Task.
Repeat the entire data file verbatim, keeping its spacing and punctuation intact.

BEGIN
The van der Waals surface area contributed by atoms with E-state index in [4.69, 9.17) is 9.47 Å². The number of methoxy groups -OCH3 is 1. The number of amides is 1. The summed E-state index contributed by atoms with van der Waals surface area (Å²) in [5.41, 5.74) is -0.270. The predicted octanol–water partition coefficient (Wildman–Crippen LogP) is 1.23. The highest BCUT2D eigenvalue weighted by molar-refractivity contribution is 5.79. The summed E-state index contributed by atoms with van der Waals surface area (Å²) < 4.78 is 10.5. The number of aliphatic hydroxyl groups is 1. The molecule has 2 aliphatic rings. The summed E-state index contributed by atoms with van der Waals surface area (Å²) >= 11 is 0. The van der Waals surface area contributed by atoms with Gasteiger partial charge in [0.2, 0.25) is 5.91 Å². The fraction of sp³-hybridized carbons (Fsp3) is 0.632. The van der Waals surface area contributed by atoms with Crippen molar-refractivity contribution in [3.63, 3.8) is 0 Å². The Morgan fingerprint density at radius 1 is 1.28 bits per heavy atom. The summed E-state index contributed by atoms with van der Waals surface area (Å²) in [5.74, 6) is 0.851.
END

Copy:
The van der Waals surface area contributed by atoms with E-state index in [4.69, 9.17) is 9.47 Å². The number of methoxy groups -OCH3 is 1. The number of amides is 1. The summed E-state index contributed by atoms with van der Waals surface area (Å²) in [5.41, 5.74) is -0.270. The predicted octanol–water partition coefficient (Wildman–Crippen LogP) is 1.23. The highest BCUT2D eigenvalue weighted by molar-refractivity contribution is 5.79. The summed E-state index contributed by atoms with van der Waals surface area (Å²) < 4.78 is 10.5. The number of aliphatic hydroxyl groups is 1. The molecule has 2 aliphatic rings. The summed E-state index contributed by atoms with van der Waals surface area (Å²) >= 11 is 0. The van der Waals surface area contributed by atoms with Gasteiger partial charge in [0.2, 0.25) is 5.91 Å². The fraction of sp³-hybridized carbons (Fsp3) is 0.632. The van der Waals surface area contributed by atoms with Crippen molar-refractivity contribution in [3.63, 3.8) is 0 Å². The Morgan fingerprint density at radius 1 is 1.28 bits per heavy atom. The summed E-state index contributed by atoms with van der Waals surface area (Å²) in [5.74, 6) is 0.851.